The final scene in this religious sequence deals with the Weighing of the Heart of the deceased in the Court of Osiris. This scene is artistically formal, as well as complex in its iconography, as befits the profound importance of its topic, the judgment of the dead. Here, the god Anubis, with a human body and the head of a jackal, leads Neferrenpet and his wife into the court. Beginning on the left wall, Horus, on the left, and to his right, Thoth, weigh the heart of the deceased against the feathers of Ma'at. Horus steadies the balance, which is surmounted by a figure of a baboon and a feather. Above the scales are four offering tables alternating with seated figures. Thoth stands nearby with a scribe's palette, ready to deliver the verdict and announce the results to Osiris, Isis and Nephthys, who sit in an elaborate kiosk. A symbol of Anubis has been placed in front of the kiosk As typical of this sort of scene, before Osiris are small figures of the Four Sons of Horus rising from a lotus flower. A demon, now defaced, who originally stood in the corner just in front of Anubis, weights to devour the deceased should he be found unworthy. This is Ammit, She Who Swallows the Dead, an almost comically grotesque monster with a crocodile's face, a lion's head and the hindquarters of a hippopotamus.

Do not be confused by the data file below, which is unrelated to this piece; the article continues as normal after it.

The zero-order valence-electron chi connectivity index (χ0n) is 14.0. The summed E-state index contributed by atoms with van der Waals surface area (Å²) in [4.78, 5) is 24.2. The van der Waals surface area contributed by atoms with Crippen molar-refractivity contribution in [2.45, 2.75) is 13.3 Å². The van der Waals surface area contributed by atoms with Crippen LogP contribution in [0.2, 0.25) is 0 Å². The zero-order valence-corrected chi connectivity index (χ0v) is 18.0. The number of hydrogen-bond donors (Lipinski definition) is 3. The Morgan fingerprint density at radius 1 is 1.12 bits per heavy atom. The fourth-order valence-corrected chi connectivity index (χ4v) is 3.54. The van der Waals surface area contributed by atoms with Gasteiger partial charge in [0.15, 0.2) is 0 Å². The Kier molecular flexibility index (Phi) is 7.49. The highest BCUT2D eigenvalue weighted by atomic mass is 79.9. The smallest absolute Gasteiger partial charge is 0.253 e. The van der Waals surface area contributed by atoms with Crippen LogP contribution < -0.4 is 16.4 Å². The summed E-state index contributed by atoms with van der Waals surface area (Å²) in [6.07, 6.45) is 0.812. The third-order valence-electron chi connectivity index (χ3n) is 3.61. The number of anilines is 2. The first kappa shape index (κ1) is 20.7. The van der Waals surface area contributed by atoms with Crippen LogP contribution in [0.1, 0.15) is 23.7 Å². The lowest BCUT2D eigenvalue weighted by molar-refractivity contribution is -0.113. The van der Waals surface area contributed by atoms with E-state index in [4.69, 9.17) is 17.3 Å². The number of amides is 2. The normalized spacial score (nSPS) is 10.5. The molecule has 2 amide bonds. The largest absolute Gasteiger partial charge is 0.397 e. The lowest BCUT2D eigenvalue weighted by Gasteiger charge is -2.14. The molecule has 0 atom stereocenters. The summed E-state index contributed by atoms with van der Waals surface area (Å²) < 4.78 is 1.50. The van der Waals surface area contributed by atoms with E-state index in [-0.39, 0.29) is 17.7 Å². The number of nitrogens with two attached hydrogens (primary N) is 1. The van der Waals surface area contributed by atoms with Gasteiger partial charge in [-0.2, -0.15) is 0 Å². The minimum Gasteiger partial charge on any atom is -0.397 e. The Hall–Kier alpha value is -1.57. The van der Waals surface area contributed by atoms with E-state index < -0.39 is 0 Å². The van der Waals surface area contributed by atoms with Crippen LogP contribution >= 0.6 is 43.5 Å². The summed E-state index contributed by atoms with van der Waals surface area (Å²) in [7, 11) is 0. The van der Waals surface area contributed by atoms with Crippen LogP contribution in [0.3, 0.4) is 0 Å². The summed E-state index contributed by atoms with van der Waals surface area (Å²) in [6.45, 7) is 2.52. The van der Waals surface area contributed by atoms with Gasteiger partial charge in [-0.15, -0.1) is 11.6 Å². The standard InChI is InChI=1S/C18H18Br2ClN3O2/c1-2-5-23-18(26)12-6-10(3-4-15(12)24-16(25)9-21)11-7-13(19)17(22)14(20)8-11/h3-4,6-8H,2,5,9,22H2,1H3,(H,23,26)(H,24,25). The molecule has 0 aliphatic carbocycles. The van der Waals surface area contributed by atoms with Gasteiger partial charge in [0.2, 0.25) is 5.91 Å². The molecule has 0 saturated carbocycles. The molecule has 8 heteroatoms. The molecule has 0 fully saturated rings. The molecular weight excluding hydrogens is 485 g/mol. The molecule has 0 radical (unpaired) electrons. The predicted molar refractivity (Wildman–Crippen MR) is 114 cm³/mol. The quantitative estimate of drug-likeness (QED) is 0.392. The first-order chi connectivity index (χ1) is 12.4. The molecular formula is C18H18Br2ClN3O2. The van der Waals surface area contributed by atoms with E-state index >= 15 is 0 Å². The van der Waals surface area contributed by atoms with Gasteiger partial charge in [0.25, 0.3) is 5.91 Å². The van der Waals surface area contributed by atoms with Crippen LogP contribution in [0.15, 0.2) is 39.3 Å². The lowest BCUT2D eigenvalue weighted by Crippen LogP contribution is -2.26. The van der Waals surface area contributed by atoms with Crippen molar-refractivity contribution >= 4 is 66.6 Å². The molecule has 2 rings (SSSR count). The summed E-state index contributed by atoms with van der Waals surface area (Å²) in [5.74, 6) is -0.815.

Separating this register from the one below it is a band of hieroglyphs which is part of the Hymn to Osiris. In order to follow the lower register, one must return to the east side of the north wall of the chamber, next to the entrance. There, in a splendidly painted garden scene, Neferrenpet and Mutemwia dip water from a T-shaped pool, filled with lotus flowers and fish, and drink from their cupped hands. The transparent gowns of the deceased and his wife, as well as the sensuous curves of their long fingers, are well executed. Heavily laden with dates and birds' nests filled with eggs, three palm trees stand behind the pool. This scene originates from the vignette that accompanies chapter 62 of the Book of the Dead, a spell for drinking water in the afterlife.